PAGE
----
The Digital Convergence Transformation and Analog Hanging in There

Have you ever seen a $25,000 PC Card that hooks to a scanner to produce clean content used for forms? Some professional groups pay those kind of dollars so they can use EDI to speed up their collections. Call the filer a service provider and call the paper billing company a payer. So why does the payer make a provider kill trees to get paid?

We should know the answer to this question. The provider spends a significant amount of money to have a few people fill out forms and submit them for payment. Six months later the form is kicked back with a note saying it's incomplete. So, the provider's office submits it again. Meanwhile, the provider gets calls and letters from collection agencies with a sales pitch: We can get you paid. We charge a 50% and buy the paper now.

If the provider doesn't sell his or her paper, they usually receive payment up to a year after the first filing for say 70% of the original submission. The provider submits again and gets into an argument with the payer.

Let's say you're a dentist. Do you have time to fool with this nonsense? How can the provider speed up the process? File digitally?

Is it that simple? Yes it is that simple.

This is a lucrative market. It's also an example of how analog technology can slow payment to a provider and earn money on float, stay afloat and give people aggravation. And if you're a dentist, your patient has already paid for the service to the payer.

So, does Linux play in the market for digital processing of receivables? What do we need? An embedded card for scanning at a pittance of the cost of expensive EDI cards. The embedded card should work with a variety of scanners.

Does such an embedded product exist? If so, let's spread the word. If not this might just represent an opportunity. Sell them cards, cut the cost to the dentist or whomever and help move this process across the digital divide. At the least, we might save some trees.


Comment viewing options

Select your preferred way to display the comments and click "Save settings" to activate your changes.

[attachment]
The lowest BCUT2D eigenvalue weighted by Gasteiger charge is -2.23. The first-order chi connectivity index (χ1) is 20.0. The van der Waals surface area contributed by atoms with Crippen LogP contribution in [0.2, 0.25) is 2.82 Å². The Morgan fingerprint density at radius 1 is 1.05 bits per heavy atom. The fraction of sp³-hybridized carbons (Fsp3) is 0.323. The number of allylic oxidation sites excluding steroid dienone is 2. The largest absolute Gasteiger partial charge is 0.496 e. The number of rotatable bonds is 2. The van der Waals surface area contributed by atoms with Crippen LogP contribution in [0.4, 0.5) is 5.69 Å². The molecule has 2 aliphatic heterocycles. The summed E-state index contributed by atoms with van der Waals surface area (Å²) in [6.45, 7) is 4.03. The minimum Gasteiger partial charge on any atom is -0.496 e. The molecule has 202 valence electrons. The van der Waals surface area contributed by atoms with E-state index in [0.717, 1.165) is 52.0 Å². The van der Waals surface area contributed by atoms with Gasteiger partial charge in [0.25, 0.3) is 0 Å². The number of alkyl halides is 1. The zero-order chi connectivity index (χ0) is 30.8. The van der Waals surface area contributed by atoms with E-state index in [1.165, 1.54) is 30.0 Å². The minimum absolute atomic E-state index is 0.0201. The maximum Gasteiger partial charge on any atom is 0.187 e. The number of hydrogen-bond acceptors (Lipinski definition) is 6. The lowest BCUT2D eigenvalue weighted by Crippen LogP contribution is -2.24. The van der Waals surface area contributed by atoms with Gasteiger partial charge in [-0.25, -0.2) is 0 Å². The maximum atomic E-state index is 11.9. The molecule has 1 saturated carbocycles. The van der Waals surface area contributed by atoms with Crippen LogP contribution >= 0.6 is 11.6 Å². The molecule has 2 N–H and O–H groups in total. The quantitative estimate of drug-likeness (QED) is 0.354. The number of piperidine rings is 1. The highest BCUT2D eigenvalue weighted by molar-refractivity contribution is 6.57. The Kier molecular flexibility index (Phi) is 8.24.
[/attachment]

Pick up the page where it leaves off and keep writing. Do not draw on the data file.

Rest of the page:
Anonymous's picture

"Have you ever seen a $25,000 PC Card that hooks to a scanner to produce clean content used for forms?"

No. Never heard of them. How about a link? What is EDI? Why would it require a $25,000 expansion card? High-speed automatic-feed scanners have been around for years, like this one for under $700

This article is short on details, can you provide some clarification? Like what agencies actually do this?

$25K card

Anonymous's picture

EDI stands for electrinic data interchange and I believe Tom was describing Kofax (

Thanks. Not sure why I

Anonymous's picture

Thanks. Not sure why I bother asking anyway, as the author rarely seems to present facts or useful references.

You've got a good point

YC's picture

You've got a good point there. I had to read this three times though before I could keep track of the definitions of filer, payer, provider, etc :)
One thing I don't understand: if you propose an 'embedded card' to go with a scanner that means you're still printing, or? Why print in the first place?


Anonymous's picture

If you had to read it several times is that a refelction on Tom or you. And the definition of form is:


asi's picture


White Paper
Linux Management with Red Hat Satellite: Measuring Business Impact and ROI

Linux has become a key foundation for supporting today's rapidly growing IT environments. Linux is being used to deploy business applications and databases, trading on its reputation as a low-cost operating environment. For many IT organizations, Linux is a mainstay for deploying Web servers and has evolved from handling basic file, print, and utility workloads to running mission-critical applications and databases, physically, virtually, and in the cloud. As Linux grows in importance in terms of value to the business, managing Linux environments to high standards of service quality — availability, security, and performance — becomes an essential requirement for business success.

Learn More

Sponsored by Red Hat

White Paper
Private PaaS for the Agile Enterprise

If you already use virtualized infrastructure, you are well on your way to leveraging the power of the cloud. Virtualization offers the promise of limitless resources, but how do you manage that scalability when your DevOps team doesn’t scale? In today’s hypercompetitive markets, fast results can make a difference between leading the pack vs. obsolescence. Organizations need more benefits from cloud computing than just raw resources. They need agility, flexibility, convenience, ROI, and control.

Stackato private Platform-as-a-Service technology from ActiveState extends your private cloud infrastructure by creating a private PaaS to provide on-demand availability, flexibility, control, and ultimately, faster time-to-market for your enterprise.

Learn More

Sponsored by ActiveState